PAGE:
Ah, such fond memories of last weekend, when election forecasting wonks were locked in heated debate about whether Hillary Clinton was a complete cinch to win yesterday’s election or merely very likely to do so.
Snark aside, the failure of polling and models to anticipate Trump’s victory is worth examining for what it tells us about how we think about – and might choose to shape – the future.
At Frontier Group, we’ve written about the failure of transportation and energy models to accurately anticipate recent events such as slowing growth in driving (until the gas price collapse of the last couple of years at least, which models also missed) and growth in renewable energy. The common theme was that failed forecasting models relied, at their core, on the assumption that the future would be like the past, only more so.
But, of course, that’s not the way the world works. Technological breakthroughs, shifts in the allocation of capital, and the decisions made by real live humans shape the future in ways that no model can anticipate. And those changes are not all linear – history is full of tipping points and critical moments when bells are rung that cannot be unrung and the fate of people and civilizations changes in a heartbeat. Perhaps this is one of them.
The value of models and forecasting is purported to be to help us make intelligent choices. And, in many situations they can be helpful. But when those tools fail to capture the disruptive events that have the greatest long-term consequences for our world, we need to be very, very careful how much we rely on them. And that is especially true in a 21st century America (and world) where disruptive events seem to be the order of the day.
I think there are two responses to this. First, analytically, we need to develop and use tools that can bring disruptive events within our field of vision and play through the multi-step chains that can lead from a seemingly small decision to a major societal change. Scenario analysis and forward reasoning have promise. And we need to try to help fellow citizens understand how to do this kind of thinking for themselves.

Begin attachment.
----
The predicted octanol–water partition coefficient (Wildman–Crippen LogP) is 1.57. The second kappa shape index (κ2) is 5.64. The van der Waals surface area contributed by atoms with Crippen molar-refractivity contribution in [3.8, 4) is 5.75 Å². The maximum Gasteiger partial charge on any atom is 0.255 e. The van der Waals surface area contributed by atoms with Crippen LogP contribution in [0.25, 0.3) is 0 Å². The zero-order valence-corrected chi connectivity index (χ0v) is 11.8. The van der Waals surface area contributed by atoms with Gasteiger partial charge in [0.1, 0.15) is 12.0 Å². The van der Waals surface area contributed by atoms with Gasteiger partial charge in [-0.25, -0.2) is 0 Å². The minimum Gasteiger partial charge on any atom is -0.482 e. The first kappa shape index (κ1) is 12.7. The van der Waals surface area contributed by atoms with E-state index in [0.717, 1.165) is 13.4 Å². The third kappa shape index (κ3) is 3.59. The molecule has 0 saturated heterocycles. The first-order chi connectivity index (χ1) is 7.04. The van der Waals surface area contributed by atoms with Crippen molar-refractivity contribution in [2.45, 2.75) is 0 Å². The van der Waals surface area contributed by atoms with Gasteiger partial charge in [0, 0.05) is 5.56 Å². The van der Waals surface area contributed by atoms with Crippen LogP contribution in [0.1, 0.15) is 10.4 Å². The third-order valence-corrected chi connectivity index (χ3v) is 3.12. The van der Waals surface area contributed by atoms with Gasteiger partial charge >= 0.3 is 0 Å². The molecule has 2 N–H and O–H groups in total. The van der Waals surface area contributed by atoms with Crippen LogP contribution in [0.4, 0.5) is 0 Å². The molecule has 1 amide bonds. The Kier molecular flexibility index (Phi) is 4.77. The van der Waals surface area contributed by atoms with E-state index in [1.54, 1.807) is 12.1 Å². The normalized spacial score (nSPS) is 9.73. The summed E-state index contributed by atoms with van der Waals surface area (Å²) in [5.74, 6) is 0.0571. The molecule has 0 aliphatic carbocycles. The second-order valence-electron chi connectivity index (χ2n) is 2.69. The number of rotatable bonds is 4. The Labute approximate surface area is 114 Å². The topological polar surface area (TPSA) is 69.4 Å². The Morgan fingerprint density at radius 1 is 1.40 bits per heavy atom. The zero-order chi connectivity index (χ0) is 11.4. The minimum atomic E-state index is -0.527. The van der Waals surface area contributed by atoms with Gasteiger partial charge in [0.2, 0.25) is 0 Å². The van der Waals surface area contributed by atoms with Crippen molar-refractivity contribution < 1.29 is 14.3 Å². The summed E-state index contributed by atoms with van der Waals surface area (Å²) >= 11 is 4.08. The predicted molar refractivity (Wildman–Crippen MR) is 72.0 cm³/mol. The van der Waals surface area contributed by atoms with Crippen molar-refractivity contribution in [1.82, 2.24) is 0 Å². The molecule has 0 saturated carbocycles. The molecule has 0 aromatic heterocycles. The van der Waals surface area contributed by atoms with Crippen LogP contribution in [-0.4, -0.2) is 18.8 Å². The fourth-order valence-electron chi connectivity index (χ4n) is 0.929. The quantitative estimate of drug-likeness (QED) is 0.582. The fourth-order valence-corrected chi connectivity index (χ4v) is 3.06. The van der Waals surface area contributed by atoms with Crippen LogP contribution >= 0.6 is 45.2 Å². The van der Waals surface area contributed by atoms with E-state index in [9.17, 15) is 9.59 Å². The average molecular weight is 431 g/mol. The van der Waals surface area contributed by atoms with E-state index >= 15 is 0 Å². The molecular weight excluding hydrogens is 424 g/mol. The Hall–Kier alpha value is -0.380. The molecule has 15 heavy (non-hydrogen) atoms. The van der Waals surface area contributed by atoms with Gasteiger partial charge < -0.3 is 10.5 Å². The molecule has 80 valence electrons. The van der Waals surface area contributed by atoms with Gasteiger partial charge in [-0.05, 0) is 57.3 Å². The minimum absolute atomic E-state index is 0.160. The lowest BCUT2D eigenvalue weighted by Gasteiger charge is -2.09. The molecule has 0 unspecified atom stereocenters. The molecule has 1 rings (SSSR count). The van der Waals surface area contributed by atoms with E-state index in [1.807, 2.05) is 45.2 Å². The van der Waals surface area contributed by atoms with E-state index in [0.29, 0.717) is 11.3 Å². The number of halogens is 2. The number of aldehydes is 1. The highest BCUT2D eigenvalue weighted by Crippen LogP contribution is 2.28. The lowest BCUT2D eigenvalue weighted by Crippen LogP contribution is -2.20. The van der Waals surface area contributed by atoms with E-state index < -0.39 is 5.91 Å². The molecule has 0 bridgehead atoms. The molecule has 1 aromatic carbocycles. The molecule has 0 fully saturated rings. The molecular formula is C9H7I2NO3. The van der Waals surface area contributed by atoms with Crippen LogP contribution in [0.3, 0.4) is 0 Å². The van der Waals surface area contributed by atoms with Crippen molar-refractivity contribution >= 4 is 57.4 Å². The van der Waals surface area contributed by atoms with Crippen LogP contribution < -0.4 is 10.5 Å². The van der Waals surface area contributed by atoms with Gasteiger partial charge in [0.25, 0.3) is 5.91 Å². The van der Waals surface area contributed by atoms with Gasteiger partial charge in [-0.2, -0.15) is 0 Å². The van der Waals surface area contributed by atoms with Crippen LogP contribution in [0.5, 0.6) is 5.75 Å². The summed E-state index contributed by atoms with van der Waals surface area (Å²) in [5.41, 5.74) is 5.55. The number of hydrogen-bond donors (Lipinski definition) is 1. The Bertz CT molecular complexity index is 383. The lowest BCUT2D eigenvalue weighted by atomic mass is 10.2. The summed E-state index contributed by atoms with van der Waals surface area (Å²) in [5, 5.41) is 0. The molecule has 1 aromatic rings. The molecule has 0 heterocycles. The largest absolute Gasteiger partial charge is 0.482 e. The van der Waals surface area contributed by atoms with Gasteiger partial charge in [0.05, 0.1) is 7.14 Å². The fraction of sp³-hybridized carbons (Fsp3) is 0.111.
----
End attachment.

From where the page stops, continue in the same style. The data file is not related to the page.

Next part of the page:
And secondly, and more importantly, we need to stop treating the future as if it is predetermined. No model could tell us what would happen in yesterday’s election because the results were the product of collective decisions made by tens of millions of people – people with hearts, minds and God-given free will.
If you care about making social change of any kind, the inclination to worship data and analytics and to downplay vision and values is one you need to fight hard against (and I say this as something of a data guy). For better or for worse, Trump got his supporters to imagine and invest themselves in a vision of American greatness and believe that that future could be created through human will.
Clinton never did that. And so, we are where we are.
Associate Director and Senior Policy Analyst, Frontier Group
Tony Dutzik is associate director and senior policy analyst with Frontier Group. His research and ideas on climate, energy and transportation policy have helped shape public policy debates across the U.S., and have earned coverage in media outlets from the New York Times to National Public Radio. A former journalist, Tony lives and works in Boston.